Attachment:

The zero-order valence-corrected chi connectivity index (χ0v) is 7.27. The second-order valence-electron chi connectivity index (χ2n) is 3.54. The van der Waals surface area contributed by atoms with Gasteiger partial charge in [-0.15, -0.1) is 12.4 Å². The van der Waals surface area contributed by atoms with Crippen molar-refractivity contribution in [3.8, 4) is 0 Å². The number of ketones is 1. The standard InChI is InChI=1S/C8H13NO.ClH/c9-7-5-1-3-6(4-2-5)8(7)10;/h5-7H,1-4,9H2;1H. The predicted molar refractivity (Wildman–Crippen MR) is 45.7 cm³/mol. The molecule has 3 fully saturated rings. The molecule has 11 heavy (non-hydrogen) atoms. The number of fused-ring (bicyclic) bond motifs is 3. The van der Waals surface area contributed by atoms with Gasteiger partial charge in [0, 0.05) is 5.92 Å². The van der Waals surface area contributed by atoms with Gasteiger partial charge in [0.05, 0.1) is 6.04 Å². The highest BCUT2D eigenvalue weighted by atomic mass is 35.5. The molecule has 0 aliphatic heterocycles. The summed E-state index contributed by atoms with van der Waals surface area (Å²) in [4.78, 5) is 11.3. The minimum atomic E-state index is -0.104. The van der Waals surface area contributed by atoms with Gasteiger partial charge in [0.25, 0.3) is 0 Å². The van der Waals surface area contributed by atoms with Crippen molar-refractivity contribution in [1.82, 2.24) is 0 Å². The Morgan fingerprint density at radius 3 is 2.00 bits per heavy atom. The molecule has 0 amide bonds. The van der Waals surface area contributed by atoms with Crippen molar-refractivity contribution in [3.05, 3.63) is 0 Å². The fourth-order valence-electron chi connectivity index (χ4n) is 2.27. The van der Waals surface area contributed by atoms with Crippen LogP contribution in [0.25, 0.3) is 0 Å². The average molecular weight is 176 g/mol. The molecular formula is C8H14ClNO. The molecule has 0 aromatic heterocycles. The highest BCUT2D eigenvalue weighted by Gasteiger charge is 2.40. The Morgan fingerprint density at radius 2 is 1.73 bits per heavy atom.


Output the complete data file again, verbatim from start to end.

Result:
The zero-order valence-corrected chi connectivity index (χ0v) is 7.27. The second-order valence-electron chi connectivity index (χ2n) is 3.54. The van der Waals surface area contributed by atoms with Gasteiger partial charge in [-0.15, -0.1) is 12.4 Å². The van der Waals surface area contributed by atoms with Crippen molar-refractivity contribution in [3.8, 4) is 0 Å². The number of ketones is 1. The standard InChI is InChI=1S/C8H13NO.ClH/c9-7-5-1-3-6(4-2-5)8(7)10;/h5-7H,1-4,9H2;1H. The predicted molar refractivity (Wildman–Crippen MR) is 45.7 cm³/mol. The molecule has 3 fully saturated rings. The molecule has 11 heavy (non-hydrogen) atoms. The number of fused-ring (bicyclic) bond motifs is 3. The van der Waals surface area contributed by atoms with Gasteiger partial charge in [0, 0.05) is 5.92 Å². The van der Waals surface area contributed by atoms with Gasteiger partial charge in [0.05, 0.1) is 6.04 Å². The highest BCUT2D eigenvalue weighted by atomic mass is 35.5. The molecule has 0 aliphatic heterocycles. The summed E-state index contributed by atoms with van der Waals surface area (Å²) in [4.78, 5) is 11.3. The minimum atomic E-state index is -0.104. The van der Waals surface area contributed by atoms with Gasteiger partial charge in [0.25, 0.3) is 0 Å². The van der Waals surface area contributed by atoms with Crippen molar-refractivity contribution in [1.82, 2.24) is 0 Å². The Morgan fingerprint density at radius 3 is 2.00 bits per heavy atom. The molecule has 0 amide bonds. The van der Waals surface area contributed by atoms with Crippen molar-refractivity contribution in [3.05, 3.63) is 0 Å². The fourth-order valence-electron chi connectivity index (χ4n) is 2.27. The van der Waals surface area contributed by atoms with Crippen LogP contribution in [0.25, 0.3) is 0 Å². The average molecular weight is 176 g/mol. The molecular formula is C8H14ClNO. The molecule has 0 aromatic heterocycles. The highest BCUT2D eigenvalue weighted by Gasteiger charge is 2.40. The Morgan fingerprint density at radius 2 is 1.73 bits per heavy atom.